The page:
NATURE QUEST ACTIVITY
Count your kilometres
Challenge yourself to travel under your own steam on all or part of your journey to school.
Wildlife has no choice but to use the power of its wings, fins and feet to move and some species make amazing migrations. Can you match a small proportion of their efforts in just a week or over the whole term?
Why not match a White Stork by walking/cycling 13 km? They travel over 13 000km from Europe to Africa when migrating.
Match the African Paradise Fly-catcher by travelling 10km, these birds travel between 500- 1800km.
Or match Barn Swallows by travelling 11km (they travel 11 000km from Europe to Southern Africa).
Why should I do this, you might ask? On the one hand you’ll be cutting down your carbon footprint and taking an important step forward to help counter global warming. But, beyond this, you’ll also be taking the opportunity to walk or cycle instead of driving which will be good for your health, too!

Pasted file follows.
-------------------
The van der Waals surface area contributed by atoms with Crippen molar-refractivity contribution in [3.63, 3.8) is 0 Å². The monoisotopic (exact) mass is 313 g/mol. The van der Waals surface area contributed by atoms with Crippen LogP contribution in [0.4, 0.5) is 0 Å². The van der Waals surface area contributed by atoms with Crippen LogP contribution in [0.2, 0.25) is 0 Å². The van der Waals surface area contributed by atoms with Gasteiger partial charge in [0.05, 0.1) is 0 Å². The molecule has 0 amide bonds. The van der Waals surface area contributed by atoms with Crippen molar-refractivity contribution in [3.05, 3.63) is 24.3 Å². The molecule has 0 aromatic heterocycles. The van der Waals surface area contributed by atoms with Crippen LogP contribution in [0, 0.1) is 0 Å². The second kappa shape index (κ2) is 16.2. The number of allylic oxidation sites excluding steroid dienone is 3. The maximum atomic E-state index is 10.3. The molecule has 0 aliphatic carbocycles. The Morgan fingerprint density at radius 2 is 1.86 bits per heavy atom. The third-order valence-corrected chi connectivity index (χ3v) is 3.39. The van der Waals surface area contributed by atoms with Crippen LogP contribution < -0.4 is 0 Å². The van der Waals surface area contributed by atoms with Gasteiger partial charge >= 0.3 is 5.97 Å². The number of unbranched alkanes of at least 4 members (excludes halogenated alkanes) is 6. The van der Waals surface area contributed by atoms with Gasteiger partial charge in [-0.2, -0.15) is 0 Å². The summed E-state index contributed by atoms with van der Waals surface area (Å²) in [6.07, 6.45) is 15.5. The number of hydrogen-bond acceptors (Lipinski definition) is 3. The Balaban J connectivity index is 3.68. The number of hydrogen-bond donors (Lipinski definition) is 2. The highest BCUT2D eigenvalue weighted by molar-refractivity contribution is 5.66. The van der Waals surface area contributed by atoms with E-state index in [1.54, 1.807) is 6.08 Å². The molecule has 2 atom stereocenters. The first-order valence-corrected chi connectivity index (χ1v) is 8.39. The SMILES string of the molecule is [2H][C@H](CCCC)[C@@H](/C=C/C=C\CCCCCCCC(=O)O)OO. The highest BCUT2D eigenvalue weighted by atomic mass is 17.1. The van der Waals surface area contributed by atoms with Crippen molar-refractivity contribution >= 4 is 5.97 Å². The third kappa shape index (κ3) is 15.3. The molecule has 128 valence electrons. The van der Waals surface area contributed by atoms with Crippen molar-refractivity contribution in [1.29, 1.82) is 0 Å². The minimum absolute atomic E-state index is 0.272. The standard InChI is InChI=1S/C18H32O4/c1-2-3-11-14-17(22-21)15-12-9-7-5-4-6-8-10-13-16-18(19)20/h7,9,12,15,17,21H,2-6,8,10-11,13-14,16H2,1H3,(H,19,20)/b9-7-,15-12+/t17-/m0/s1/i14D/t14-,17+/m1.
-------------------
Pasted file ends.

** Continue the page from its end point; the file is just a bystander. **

Did you know …
Counting kilometres is an easy activity and all you really need are a pair of legs, a sturdy pair of shoes and a good pair of eyes. If you prefer you could use a bicycle.
STEP BY STEP GUIDE
1. Print out our count your kilometres sheet or make a tally chart with names on the left and space to tally up your total on the right.
2. For each kilometre travelled, colour in a bird on your sheet or mark a tally next to each person’s name.
3. At the end of the week or term, add up the tally for the whole class/group and see which animal you are!
You will need 2 sets of numbers e.g. if there are 25 children you will need 2 sets of numbered cards 1-25. Give a number to each child and put a full set of numbers in a bag.
Tell the story of a bird migrating (see www.birdlifezimbabwe.org or www.birdlife.org for inspiration) – on the way they face the following hazards – eggs destroyed by snakes, birds or people, food shortages, sea crossing, hunters, predators, desert crossing, drought, bad weather, nasty chemicals in the food chain, habitat destruction.
For each hazard draw a number or 2 out of the bag to indicate that bird has died and the children are out of the game. How many survive the arduous journey?
Carry out a research project into migrating birds. Lookup www.birdlifezimbabwe.org for facts and figures on the amazing journeys our feathered friends undertake each year.